MAAWG: Not a Marketing Conference


There seems to be this great misunderstanding among a huge number of email marketers and delivery professionals that MAAWG is some sort of marketing or marketing related conference.
They’re wrong.
MAAWG is the Messaging Anti-Abuse Working Group. The intention of the group is to provide a setting where companies providing internet services can work together to stop abuse. Email is one of the major platforms talked about, but there are also discussions about other forms of messaging abuse.
This conference is unique both in its content and in the people who attend. For many ISP reps this is their sole opportunity to get together with peers, former co-workers and friends. Many of the ISP folks are actually low to mid-level employees who are working the front lines fighting abuse every day. MAAWG is a chance for them to work and socialize with people who understand their jobs and the challenges associated with handling abuse on a daily basis. It’s a place to look at the larger issues and blow off steam.
There are a number of folks who show up at the conference that don’t deal with abuse in any capacity, however. They don’t have to deal with rampant levels of spam heavy enough to take down a mailserver. They don’t have to deal with the horror that is child porn. They don’t have to deal with angry subscribers. They don’t have to deal with criminals.
In short, they’re not abuse desk folks. They are, at best, a delivery person but more often are some high level executive at a marketing firm. These folks treat MAAWG as a place to wheedle business cards and contacts from the ISP reps. Stop abuse? The only abuse they see is that their email isn’t instantly delivered to the inbox.  Spam? That’s what other people send. Phishing? Child porn? Not important.
All too many of them are not even subtle or coy about the fact that their only concern is finding contacts. One ISP rep tells the story of some marketer that followed him into the bathroom and attempted to trade business cards while the ISP person was at the urinal. Make no mistake, this is not an isolated incident. The badgering is so bad that some ISP reps refuse to state who their employer is.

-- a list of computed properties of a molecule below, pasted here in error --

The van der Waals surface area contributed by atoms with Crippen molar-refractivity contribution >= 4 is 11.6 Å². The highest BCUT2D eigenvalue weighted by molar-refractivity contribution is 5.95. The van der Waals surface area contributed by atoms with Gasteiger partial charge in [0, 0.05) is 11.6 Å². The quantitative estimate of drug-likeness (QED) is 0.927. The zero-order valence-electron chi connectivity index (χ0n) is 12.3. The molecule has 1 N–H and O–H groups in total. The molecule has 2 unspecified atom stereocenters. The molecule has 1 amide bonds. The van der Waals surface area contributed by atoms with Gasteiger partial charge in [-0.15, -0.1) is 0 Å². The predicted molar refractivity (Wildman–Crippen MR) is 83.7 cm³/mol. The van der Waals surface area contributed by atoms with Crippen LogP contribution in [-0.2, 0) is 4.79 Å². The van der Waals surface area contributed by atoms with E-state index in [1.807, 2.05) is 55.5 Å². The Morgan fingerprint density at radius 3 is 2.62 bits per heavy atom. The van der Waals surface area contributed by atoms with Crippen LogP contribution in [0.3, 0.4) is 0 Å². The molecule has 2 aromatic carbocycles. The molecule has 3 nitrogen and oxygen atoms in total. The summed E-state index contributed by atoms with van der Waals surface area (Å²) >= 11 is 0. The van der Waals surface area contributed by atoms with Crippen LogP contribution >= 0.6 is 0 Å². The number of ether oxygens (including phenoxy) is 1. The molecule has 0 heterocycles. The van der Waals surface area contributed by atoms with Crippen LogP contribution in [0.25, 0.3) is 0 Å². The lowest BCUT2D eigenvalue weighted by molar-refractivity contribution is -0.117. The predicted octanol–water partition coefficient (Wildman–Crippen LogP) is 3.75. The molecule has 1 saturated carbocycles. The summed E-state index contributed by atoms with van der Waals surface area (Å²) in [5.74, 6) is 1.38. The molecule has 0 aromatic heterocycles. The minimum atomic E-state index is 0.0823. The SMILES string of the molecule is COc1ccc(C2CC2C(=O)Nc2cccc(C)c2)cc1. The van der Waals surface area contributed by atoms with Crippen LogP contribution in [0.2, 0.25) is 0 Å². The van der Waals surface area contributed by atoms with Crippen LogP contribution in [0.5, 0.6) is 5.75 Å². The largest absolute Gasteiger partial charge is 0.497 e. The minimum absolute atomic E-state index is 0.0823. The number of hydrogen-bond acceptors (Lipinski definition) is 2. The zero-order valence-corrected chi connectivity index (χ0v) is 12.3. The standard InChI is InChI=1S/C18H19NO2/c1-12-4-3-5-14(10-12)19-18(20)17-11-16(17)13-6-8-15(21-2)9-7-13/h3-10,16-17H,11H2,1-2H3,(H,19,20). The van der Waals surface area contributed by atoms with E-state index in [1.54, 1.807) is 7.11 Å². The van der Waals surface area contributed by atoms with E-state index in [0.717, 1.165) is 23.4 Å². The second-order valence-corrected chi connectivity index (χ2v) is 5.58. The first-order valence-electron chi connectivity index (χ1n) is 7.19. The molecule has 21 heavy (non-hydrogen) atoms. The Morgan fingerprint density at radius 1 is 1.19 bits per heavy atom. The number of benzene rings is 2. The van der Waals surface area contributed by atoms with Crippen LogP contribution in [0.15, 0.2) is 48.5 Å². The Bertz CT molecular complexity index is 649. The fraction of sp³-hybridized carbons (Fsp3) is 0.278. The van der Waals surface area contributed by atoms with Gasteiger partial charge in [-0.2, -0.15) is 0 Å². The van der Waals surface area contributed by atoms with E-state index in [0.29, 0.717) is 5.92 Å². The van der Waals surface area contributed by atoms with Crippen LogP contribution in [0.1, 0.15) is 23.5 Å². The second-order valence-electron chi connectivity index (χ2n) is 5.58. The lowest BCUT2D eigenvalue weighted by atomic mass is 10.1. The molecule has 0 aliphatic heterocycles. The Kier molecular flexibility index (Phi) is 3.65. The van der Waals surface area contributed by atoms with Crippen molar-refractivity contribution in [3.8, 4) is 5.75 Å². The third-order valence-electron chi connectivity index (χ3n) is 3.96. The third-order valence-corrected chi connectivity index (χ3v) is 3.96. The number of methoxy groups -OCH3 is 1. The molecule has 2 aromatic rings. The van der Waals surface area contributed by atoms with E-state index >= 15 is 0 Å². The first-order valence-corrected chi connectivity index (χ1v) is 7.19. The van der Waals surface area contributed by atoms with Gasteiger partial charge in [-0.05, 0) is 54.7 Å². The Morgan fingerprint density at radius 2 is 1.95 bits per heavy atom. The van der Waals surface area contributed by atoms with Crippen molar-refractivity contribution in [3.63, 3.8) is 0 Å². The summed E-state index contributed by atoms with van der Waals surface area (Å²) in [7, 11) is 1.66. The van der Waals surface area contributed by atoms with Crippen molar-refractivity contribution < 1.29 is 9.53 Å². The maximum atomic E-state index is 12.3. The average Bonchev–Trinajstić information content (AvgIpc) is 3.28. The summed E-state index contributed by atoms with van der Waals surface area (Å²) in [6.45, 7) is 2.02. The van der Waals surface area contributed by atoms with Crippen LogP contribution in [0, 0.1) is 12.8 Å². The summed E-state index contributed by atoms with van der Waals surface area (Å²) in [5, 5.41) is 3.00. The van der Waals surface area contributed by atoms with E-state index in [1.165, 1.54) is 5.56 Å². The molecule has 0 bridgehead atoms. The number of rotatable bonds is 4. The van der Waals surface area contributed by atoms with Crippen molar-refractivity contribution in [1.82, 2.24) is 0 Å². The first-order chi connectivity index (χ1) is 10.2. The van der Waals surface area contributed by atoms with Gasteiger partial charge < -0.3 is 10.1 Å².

The ISP folks are there to actually spend time with their peers and y’know, do actual work. ISP reps are not there to get hassled by dozens of marketers.
To be fair, a number of ESPs send delivery folks who are actually working to stop abuse. They do chase spammers through their systems. They do deal with criminals. Unfortunately, because they are from ESPs they are prohibited from actually working with the ISPs.
Why? Because so many of the ESP reps aren’t actually there to stop abuse that MAAWG has had to draw firm lines between ESPs and ISPs to make the ISP reps feel comfortable. I can’t fault MAAWG for that even as I can see there are ESP reps who perform the exact same job functions as the ISP reps.
The ESPs have created this situation. Instead of sending folks on their side who deal with messaging abuse, they send high level executives and marketers. They send people who think that the ISPs owe them something. That believe the ISPs will let mail through just because they shared a beer at the conference. That believe there is some inner circle and if they join they can find out the secret sauce so they can get their mail through filters. They send people who think that ISPs should be forced to sit at a table and listen to marketers yell about “the false positive problem.”
This isn’t to say ESPs and marketing companies shouldn’t join MAAWG and go to conferences. There’s a lot of abuse that both groups have to deal with. But MAAWG isn’t a marketing conference. Sending only marketers or executives to the conference not only misses the point of the organization, it actively sabotages it.

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  • Hi Laura!
    As a deliverability manager for a medium sized ESP, I regularly audit/cancel accounts of clients who abuse our system, as we allow a complaint rate of 1 out of 1000 emails sent. I also try to help legitimate clients achieve the best inbox rate that I can, but this is not always the case, due to ISPs sending email(s) into the bulk/junk folder. Personally, I think we have some of the best standards requiring our clients to prove that their contact lists are not bought nor that they will send spam through our system.
    I was actually going to attend the MAAWG conference (work kept me away) for the first time, not to lobby to ISP reps, but to learn how we can best work together, and how my position can best interact with ISP abuse desk reps.
    I’ll tell you plainly, compared to you and Al Iverson, I’m a rookie, so say this with my hand over my heart, I do not want to bother ISPs, I want to evolve and learn to become the best damn deliverability manager for both ends of this business, for the ISPs and my clients. I just wish there was a face-to-face forum for us interact in, because postmaster@ just isn’t cutting it.